Liveblogging a TV Show? Do People Really Do That? (The Answer is Yes)

LivebloggerI was searching for information on a TV show I watch when one of these interesting blog sites caught my eye. As I began reading the content, I realized that I was reliving a previous episode of the TV show that I had already seen, detail by detail.

The blogger actually wrote that he was “liveblogging” the TV show. Is this something that people do normally? I mean, I totally understand the appeal to find out what happened to the various characters in the television show (and sometimes there can be very creative ways to blog about it), but liveblogging … a … TV … show?

In a world where DVR and TiVo didn’t exist, this would make perfect sense. After all, if you missed the show, you missed the show. But such technologies do exist and it’s very easy and possible to look back and see what you might have overlooked. I can’t see appeal in a complete written recap of the entire episode, especially considering the nature of the particular show. I might be in the minority here (I usually am), but the site gets no incoming links and no traffic either. Perhaps these blog posts don’t add any value to the overall quality of the blog. I don’t know.

I understand the desire to liveblog the events that beg transcription, like an exclusive seminar or a lengthy webcast that is not being recorded. I also understand the desire, in blogging, to tell the world what you know. Still, when it comes down to TV, their blogs would do much better with synopses.

Good content is king, they say. In the world of RSS feeds, people just don’t pay too much attention to news that was already covered by someone else. The only exception would be if you could repeat the same story with an interesting twist, making it clear that this is your intention (and calling attention to this in a headline where necessary). Otherwise, when you do get found, your readers may, sadly, realize that your contributions probably don’t add value to their day. And you will lose those readers as quickly as you found them.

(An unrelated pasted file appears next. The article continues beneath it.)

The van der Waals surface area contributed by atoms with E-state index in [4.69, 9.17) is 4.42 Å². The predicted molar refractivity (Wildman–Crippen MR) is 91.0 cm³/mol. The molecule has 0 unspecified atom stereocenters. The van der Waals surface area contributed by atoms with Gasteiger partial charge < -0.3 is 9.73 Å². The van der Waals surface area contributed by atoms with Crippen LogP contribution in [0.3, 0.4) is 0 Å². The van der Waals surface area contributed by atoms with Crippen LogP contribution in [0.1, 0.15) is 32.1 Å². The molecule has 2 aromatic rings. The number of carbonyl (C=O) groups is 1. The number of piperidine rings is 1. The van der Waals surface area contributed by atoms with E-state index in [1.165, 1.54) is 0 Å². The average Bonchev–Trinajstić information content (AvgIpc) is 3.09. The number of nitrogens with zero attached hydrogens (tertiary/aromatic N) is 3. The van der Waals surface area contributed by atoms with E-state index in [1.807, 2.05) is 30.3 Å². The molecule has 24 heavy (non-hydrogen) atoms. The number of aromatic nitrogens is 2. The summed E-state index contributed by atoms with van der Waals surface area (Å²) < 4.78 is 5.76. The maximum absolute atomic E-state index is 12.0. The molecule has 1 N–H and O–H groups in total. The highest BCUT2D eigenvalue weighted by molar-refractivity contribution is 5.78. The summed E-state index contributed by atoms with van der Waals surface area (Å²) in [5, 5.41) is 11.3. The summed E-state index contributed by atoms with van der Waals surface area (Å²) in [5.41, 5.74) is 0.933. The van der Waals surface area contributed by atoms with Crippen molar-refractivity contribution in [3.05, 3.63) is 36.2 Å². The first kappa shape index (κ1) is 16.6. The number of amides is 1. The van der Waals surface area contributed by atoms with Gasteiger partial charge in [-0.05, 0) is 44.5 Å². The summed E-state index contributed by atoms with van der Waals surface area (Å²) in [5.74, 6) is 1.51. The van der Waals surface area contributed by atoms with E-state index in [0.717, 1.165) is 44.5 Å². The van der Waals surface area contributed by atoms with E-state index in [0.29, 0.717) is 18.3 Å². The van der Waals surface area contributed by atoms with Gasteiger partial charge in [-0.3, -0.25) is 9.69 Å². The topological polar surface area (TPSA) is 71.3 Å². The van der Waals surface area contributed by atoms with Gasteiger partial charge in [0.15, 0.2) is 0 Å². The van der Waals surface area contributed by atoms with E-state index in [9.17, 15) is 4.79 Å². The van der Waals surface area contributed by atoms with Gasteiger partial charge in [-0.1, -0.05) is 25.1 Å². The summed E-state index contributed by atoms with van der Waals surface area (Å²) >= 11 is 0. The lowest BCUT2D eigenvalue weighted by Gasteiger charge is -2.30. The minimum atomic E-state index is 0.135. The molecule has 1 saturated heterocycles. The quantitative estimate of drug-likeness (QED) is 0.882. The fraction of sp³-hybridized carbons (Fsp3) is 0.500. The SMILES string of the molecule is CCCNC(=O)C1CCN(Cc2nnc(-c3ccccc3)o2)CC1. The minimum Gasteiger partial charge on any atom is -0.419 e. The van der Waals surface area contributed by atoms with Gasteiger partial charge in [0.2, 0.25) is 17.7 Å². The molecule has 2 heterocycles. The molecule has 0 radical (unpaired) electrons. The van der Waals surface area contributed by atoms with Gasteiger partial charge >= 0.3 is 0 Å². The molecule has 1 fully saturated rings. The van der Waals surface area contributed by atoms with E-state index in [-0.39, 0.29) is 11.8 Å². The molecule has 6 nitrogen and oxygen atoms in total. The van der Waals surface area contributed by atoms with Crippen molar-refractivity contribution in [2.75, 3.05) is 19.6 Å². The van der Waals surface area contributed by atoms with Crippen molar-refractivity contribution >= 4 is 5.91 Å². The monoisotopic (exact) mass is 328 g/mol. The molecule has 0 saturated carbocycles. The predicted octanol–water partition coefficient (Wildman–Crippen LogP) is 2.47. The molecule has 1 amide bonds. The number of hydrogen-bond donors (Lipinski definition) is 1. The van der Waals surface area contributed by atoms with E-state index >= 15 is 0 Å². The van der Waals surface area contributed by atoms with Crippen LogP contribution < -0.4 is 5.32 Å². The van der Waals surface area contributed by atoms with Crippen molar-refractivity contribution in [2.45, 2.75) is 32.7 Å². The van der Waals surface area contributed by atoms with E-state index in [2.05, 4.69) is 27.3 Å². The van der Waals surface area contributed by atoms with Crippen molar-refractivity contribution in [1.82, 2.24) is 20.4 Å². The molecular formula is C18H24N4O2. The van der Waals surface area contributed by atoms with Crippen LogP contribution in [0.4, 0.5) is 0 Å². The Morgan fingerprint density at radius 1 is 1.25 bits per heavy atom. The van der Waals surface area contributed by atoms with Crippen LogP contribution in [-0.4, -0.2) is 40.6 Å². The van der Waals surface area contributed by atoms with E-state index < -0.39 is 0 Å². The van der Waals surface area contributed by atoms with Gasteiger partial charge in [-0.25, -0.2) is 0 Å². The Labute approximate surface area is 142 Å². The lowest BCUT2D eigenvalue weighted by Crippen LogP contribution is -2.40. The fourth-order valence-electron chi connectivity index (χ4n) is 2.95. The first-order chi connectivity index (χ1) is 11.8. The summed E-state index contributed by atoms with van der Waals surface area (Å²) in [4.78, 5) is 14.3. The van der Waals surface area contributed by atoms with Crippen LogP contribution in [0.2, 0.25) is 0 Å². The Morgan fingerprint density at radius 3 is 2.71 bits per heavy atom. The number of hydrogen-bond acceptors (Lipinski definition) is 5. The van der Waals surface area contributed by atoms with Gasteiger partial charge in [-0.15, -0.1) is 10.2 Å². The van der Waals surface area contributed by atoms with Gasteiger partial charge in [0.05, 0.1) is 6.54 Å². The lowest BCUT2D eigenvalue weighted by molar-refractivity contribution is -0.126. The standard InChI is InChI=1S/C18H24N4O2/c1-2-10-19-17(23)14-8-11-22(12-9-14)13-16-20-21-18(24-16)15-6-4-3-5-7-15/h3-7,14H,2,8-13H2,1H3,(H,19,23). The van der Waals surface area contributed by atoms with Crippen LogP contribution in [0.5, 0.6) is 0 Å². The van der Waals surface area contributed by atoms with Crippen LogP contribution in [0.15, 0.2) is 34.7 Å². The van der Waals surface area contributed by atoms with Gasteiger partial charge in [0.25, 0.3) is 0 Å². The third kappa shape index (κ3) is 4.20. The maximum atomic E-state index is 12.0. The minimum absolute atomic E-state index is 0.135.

Be original. Create original content. And naturally, make sure to network with like-minded folks to share your ideas with them. Just don’t let those ideas be something they’ve already heard.

Tamar Weinberg is a hustler and juggler. She is the VP of Marketing at Ruxly Creative, a creative marketing agency. She's the Director of Sales at Internet Marketing Ninjas, a 100+ employee search engine marketing agency located in upstate New York. She also rocks global sales at financial media publication Wall St. Cheat Sheet. Finally, she is the Chief Strategy Officer of Small Business Trends. Oh wait, and she's also the community manager at Namecheap. Yeah, like a boss.

2 Comments

  • February 21, 2007

    Webomatica

    Good point. I seem to be straying away from synopsis on my blog and moving towards my opinions – an actual review. Liveblogging does sound easier for the blogger but probably not as valuable for the reader in the long run, as just a straight synopsis would be easier gotten from another source like a transcript or even wikipedia.

  • August 31, 2008

    fornetti

    I do not believe this